When is an interest rate rise actually a cut? Craig Turnbull

When is an interest rate rise actually a cut? Craig Turnbull
When is an interest rate rise actually a cut? Craig Turnbull

GUEST OBSERVER

The question in the heading seems counter-intuitive – when is an interest rate rise actually a cut? The proper answer is – never.

But if you are Westpac bank and any of the other three on-looking major banks, your answer could be quite different.

Last week Westpac announced that interest rates for all loans will go up by 0.2% in November. This is despite the Reserve Bank continuing to hold the official interest rates at a steady 2% a few weeks ago at the October meeting and despite the billions of dollars of record profits our banks keep producing. This is not the first instance of banks making it up as they go along, moving rates as they see fit rather than as per economic policy.

The reason for the increase – the banks will tell you – is that the Australian Prudential Regulatory Authority (APRA), the body that regulates the banks, has imposed ever-tighter restrictions on the amounts banks can lend, by demanding an increase in the amount of capital that banks must hold as cash reserves. APRA has also placed limits on the amount of investor lending growth.

The banks have to have a certain percentage of capital on hand versus the amount of money they have loaned out, at all times. When The Reserve Bank and APRA want to speed up the economy and get “money” in to circulation, they will lower the percentage required to be held, which means more “money” can be loaned. Conversely, when they want to slow an economy or restrict the amount of lending, they will increase the amount of capital needed to be held in cash, so less “money” can be loaned.

It is a very fine line being walked here – APRA and The Reserve Bank want to slow the housing market in Australia (Sydney actually) but don’t want to further increase interest rates in to a slow post-mining boom economy. They need housing to generate jobs and growth – so lower interest rates is better, but they don’t want housing prices spiraling out of control. So their answer is to make it harder for banks to lend to housing, particularly for investors who are being blamed for the increasing prices. They have done this by effectively limiting the amount that banks can lend for investment housing and making the banks hold more capital in reserve.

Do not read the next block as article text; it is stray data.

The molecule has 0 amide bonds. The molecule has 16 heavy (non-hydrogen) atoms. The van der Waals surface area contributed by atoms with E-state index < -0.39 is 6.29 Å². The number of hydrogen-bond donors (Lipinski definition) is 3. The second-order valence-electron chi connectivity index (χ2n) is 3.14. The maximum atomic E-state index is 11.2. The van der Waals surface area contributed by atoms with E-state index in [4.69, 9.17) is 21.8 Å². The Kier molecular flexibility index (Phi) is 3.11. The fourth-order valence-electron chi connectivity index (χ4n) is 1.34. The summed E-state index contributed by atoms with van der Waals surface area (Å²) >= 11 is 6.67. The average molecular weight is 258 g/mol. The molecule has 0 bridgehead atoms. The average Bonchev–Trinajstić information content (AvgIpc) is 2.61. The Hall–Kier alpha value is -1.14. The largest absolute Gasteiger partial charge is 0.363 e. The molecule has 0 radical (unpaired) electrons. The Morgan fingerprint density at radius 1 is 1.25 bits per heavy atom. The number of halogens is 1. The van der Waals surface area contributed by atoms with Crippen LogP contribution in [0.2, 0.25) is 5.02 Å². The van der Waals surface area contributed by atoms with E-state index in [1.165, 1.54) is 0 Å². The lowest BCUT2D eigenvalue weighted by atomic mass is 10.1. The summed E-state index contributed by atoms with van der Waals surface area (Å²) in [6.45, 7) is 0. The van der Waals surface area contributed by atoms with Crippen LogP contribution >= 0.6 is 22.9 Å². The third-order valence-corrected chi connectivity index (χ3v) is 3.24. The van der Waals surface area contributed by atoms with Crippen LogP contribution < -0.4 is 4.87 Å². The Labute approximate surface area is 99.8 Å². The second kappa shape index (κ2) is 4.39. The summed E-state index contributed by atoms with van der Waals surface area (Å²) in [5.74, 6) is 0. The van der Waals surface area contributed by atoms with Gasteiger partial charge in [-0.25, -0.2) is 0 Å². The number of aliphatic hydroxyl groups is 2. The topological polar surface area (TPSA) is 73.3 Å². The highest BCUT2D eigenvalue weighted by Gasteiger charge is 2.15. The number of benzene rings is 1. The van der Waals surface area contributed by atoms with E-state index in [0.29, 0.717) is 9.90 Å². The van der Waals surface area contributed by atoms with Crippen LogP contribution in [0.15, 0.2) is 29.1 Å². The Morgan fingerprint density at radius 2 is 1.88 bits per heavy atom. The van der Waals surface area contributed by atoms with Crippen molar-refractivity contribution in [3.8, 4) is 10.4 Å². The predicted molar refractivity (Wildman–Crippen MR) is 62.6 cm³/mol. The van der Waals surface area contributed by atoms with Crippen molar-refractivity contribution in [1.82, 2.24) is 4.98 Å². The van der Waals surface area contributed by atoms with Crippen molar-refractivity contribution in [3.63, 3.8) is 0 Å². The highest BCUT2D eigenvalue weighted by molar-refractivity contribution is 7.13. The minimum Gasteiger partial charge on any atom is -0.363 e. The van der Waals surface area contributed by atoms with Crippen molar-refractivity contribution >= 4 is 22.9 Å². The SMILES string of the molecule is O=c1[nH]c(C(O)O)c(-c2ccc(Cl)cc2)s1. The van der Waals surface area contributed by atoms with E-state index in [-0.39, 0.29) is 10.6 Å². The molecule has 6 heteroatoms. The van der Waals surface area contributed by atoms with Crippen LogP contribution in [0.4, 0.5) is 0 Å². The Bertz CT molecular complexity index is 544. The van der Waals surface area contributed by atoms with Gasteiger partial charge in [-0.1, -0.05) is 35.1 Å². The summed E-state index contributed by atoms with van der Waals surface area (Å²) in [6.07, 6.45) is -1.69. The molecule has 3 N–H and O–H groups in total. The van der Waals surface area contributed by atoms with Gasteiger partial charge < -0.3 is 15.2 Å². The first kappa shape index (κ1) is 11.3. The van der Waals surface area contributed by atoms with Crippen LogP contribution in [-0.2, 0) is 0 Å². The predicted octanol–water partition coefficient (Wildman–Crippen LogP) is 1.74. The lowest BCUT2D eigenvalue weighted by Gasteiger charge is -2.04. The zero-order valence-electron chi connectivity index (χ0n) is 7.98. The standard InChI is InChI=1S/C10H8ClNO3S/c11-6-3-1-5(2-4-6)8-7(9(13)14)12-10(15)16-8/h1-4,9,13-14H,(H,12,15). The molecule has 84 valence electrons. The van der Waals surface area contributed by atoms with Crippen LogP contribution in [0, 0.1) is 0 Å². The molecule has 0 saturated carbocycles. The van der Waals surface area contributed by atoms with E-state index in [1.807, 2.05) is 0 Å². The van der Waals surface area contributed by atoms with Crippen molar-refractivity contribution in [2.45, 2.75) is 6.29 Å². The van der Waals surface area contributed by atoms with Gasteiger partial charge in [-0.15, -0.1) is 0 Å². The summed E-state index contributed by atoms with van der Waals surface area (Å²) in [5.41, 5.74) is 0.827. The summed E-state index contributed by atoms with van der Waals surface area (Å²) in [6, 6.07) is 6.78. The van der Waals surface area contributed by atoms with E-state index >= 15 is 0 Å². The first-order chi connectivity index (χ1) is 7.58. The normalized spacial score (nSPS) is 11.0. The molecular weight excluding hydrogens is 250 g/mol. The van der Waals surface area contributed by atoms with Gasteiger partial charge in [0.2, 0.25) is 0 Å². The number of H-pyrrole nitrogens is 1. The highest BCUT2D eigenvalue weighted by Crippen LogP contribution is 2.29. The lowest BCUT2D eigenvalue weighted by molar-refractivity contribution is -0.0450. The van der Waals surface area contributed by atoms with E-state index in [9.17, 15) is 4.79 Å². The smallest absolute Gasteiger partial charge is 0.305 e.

In August, CBA and ANZ raised a total of $8 Billion in a week. NAB announced a rights issue for $5.5Billion, while Westpac has so far chosen to increase its reserves by using dividend reinvestment schemes.

So why did Westpac raise their rates for borrowers? Because at the same time they have increased the rates they will pay to depositors by 0.25%. The banks will assert that in doing so, their 0.2% interest rate rise to borrowers is actually a cut overall, because they will now pay savers more.

Westpac reasons that savers will flock to the higher deposit rates being paid for their cash and the result will be that Westpac will hold more capital in their vaults. Only they clearly think that the cost of this capital is less than the cost of alternate ways of raising capital.

And it clearly is. Why? Because Westpac’s borrowers are being forced to pay for the capital through an interest rate increase, which is otherwise unnecessary.  Westpac doesn’t need to pay interest on capital borrowed or dividends on new shares issued. Quite clever actually.

Though I wonder if Westpac’s customers will let them get away with it?

I suspect they will, but that is because I expect that the other major banks are carefully examining Westpac’s move to have the borrowers pay for the extra capital they need. And I believe that in the next few days or weeks we may well see more similar announcements as one big bank follows the other.

So what does this mean for you?

It is quite simple. I think we are going to see another 0.25% to 0.5% interest rate cut over the next few months. But real estate investors like you and me are not going to see those reductions. They won’t be passed on, with the banks citing higher costs of capital as the reason.

For that reason, I feel that this we are probably at the lowest point in the interest rate cycle for real estate investors. I intend to examine my loan portfolio and see where adjustments to fixed rates from variable can be made. Though I don’t think I will need to hurry on this as I can’t see rates rising over the next six to twelve months.

I suggest you have a conversation with your financial planner or finance broker for a review of your own loan portfolio. At some point (official) rates will rise again and clearly it would be better to have locked in lower rates for as long as is possible, before those rates begin to rise.

Timing is everything.

 

Craig Turnbull is an author, property developer and real estate investor. He can be contacted here.

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Interest Rates

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